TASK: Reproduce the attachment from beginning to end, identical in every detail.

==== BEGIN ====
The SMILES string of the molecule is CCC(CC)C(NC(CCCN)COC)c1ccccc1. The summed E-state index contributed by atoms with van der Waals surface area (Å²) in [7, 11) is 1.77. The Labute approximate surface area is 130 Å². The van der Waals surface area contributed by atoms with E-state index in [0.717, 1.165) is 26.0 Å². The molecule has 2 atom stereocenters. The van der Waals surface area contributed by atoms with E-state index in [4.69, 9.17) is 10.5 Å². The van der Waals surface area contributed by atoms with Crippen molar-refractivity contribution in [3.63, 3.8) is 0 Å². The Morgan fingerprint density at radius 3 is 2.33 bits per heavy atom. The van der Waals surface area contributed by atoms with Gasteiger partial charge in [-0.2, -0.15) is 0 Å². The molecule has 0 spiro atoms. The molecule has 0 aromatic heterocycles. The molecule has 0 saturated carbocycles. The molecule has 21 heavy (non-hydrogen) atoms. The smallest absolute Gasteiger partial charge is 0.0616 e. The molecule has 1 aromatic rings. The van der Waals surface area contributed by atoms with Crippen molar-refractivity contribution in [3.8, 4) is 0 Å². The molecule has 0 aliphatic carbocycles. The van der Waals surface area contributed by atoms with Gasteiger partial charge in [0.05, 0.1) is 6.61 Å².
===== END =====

The SMILES string of the molecule is CCC(CC)C(NC(CCCN)COC)c1ccccc1. The summed E-state index contributed by atoms with van der Waals surface area (Å²) in [7, 11) is 1.77. The Labute approximate surface area is 130 Å². The van der Waals surface area contributed by atoms with E-state index in [0.717, 1.165) is 26.0 Å². The molecule has 2 atom stereocenters. The van der Waals surface area contributed by atoms with E-state index in [4.69, 9.17) is 10.5 Å². The van der Waals surface area contributed by atoms with Crippen molar-refractivity contribution in [3.63, 3.8) is 0 Å². The Morgan fingerprint density at radius 3 is 2.33 bits per heavy atom. The van der Waals surface area contributed by atoms with Gasteiger partial charge in [-0.2, -0.15) is 0 Å². The molecule has 0 spiro atoms. The molecule has 0 aromatic heterocycles. The molecule has 0 saturated carbocycles. The molecule has 21 heavy (non-hydrogen) atoms. The smallest absolute Gasteiger partial charge is 0.0616 e. The molecule has 1 aromatic rings. The van der Waals surface area contributed by atoms with Crippen molar-refractivity contribution in [3.8, 4) is 0 Å². The molecule has 0 aliphatic carbocycles. The van der Waals surface area contributed by atoms with Gasteiger partial charge in [0.05, 0.1) is 6.61 Å².